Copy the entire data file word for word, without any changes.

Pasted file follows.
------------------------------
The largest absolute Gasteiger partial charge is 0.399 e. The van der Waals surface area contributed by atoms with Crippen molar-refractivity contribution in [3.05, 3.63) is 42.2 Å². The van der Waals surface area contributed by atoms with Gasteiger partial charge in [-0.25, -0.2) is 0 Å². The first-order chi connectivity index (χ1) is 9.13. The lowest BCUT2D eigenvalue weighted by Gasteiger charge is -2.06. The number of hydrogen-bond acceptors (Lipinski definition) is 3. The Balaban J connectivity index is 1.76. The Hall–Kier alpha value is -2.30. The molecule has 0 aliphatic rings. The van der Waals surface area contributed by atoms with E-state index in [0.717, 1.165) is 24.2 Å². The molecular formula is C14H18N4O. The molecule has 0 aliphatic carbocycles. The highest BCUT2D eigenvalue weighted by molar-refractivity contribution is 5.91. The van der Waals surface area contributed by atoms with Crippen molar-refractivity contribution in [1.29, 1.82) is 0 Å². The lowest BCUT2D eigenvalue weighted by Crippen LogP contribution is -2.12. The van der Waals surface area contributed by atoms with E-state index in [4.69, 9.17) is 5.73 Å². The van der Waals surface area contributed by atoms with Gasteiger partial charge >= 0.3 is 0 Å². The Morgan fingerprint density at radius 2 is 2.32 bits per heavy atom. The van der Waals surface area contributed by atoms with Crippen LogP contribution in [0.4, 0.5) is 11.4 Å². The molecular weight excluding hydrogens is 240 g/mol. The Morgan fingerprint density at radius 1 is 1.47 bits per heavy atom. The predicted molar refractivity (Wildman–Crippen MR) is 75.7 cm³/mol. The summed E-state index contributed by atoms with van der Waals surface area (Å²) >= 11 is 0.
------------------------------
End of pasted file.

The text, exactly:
The largest absolute Gasteiger partial charge is 0.399 e. The van der Waals surface area contributed by atoms with Crippen molar-refractivity contribution in [3.05, 3.63) is 42.2 Å². The van der Waals surface area contributed by atoms with Gasteiger partial charge in [-0.25, -0.2) is 0 Å². The first-order chi connectivity index (χ1) is 9.13. The lowest BCUT2D eigenvalue weighted by Gasteiger charge is -2.06. The number of hydrogen-bond acceptors (Lipinski definition) is 3. The Balaban J connectivity index is 1.76. The Hall–Kier alpha value is -2.30. The molecule has 0 aliphatic rings. The van der Waals surface area contributed by atoms with E-state index in [0.717, 1.165) is 24.2 Å². The molecular formula is C14H18N4O. The molecule has 0 aliphatic carbocycles. The highest BCUT2D eigenvalue weighted by molar-refractivity contribution is 5.91. The van der Waals surface area contributed by atoms with Crippen molar-refractivity contribution in [1.29, 1.82) is 0 Å². The lowest BCUT2D eigenvalue weighted by Crippen LogP contribution is -2.12. The van der Waals surface area contributed by atoms with E-state index in [4.69, 9.17) is 5.73 Å². The van der Waals surface area contributed by atoms with Gasteiger partial charge >= 0.3 is 0 Å². The Morgan fingerprint density at radius 2 is 2.32 bits per heavy atom. The van der Waals surface area contributed by atoms with Crippen LogP contribution in [0.4, 0.5) is 11.4 Å². The molecular weight excluding hydrogens is 240 g/mol. The Morgan fingerprint density at radius 1 is 1.47 bits per heavy atom. The predicted molar refractivity (Wildman–Crippen MR) is 75.7 cm³/mol. The summed E-state index contributed by atoms with van der Waals surface area (Å²) >= 11 is 0.